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Family Readiness Groups, Key to support, information

Family Readiness Groups, Key to support, information

Source: KNicolson

Family Readiness Groups, Key to support, information

John Pennell | Fort Richardson PAO | Alaska e-post on line | 4 July 2008

With the 1st Stryker Brigade Combat Team, 25th Infantry Division’s return to Iraq this fall and the 4th Brigade Combat Team (Airborne), 25th Infantry Division’s scheduled deployment to Afghanistan in the spring, the importance of Army Families and Family Readiness Groups will again take center stage.

“FRGs not only offer camaraderie and support, but are most importantly a communication network for spouses to receive official information regarding their Soldiers, especially during times of deployment,” explained Claire Murphy, manager of the Family Readiness/Mobilization and Deployment Program for Army Community Service at Fort Wainwright.

Murphy said FRGs have fundraising activities to promote social opportunities and boost morale for Soldiers, spouses and children. Plus, at meetings they receive important information from Army agencies regarding health and safety awareness, financial matters, legal concerns and other government resources available to them.

Rick Caswell, Murphy’s counterpart at Fort Richardson, said one goal of the FRG is to help spouses become more reliant on themselves and to help each other solve their problems at the lowest level.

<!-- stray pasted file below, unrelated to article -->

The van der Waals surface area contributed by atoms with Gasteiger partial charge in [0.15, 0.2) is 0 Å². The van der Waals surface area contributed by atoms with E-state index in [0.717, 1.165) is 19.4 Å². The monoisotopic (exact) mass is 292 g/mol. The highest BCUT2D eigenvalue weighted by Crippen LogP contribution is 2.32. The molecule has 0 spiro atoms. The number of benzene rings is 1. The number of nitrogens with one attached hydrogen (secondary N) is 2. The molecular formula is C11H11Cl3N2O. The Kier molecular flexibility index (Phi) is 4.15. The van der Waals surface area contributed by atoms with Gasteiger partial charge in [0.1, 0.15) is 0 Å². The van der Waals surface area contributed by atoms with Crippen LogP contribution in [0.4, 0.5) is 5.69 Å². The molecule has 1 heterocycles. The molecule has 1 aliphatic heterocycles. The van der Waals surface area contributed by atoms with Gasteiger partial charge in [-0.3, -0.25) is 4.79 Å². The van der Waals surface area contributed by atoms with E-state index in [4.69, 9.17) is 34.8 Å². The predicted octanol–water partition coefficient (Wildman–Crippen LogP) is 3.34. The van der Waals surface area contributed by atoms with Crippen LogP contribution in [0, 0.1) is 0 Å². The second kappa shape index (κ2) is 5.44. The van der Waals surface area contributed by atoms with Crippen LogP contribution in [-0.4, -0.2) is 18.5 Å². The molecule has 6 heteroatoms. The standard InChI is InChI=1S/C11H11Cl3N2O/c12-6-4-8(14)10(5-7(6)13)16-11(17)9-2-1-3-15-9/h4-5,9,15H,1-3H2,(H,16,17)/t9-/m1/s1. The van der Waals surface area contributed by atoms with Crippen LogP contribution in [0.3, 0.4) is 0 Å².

“FRGs also promote various essential Family preparations before the deployment, and how to utilize the plethora of programs designed to improve the quality of life during and after deployment,” Murphy said. “Many young, first-term spouses have never been on their own and are unaware of the many agencies and programs available to them, and the connections made through the FRGs help them understand all the existing support.”

As a component of the commander’s Family readiness program, Caswell said as long as there is a strong command team communicating with the FRG and it’s being treated as a true FRG and information is being put out, Families feel like they’re part of the organization.

“They’re not left alone to deal with things on their own. If the Family’s happy, if things are being taken care of on the home front while the Soldier is deployed, the Soldier feels better about leaving their Family,” he explained. “They’re never going to feel totally great about it, but they’ll feel better with less stress and anxiety about it.”

Caswell said military and Family life consultants are available to train with FRG leaders on about 20 different subjects, ranging from dealing with stresses of deployments to preparing for reunions. FRG leaders pick topics and schedule subject matter experts to come to meetings and present classes for the Families.

Despite their potential, Murphy said an FGR is only as good as its volunteers.

“Volunteering is extremely important to an FRG – they cannot function without the strength of volunteers,” she explained. “There are many different jobs available within the FRG, with varying degrees of time required and responsibilities. Volunteering not only enhances job skills, but increases their work experience which is valuable for obtaining paid employment.

“It is never too late to get involved with your FRG, meet new people or give your time to help improve the Army quality of life,” Murphy said. “You should take the opportunity to get to know the other members within your FRG, especially key volunteers such as the FRG leader and key callers. Being proactive and taking the steps to become involved will enhance your growth experience during deployment.”

For more information about Family Readiness Groups, contact your local FRG leader. If you need help making contact with a group representative, call Murphy at 353-4374 or Caswell at 384-6736.

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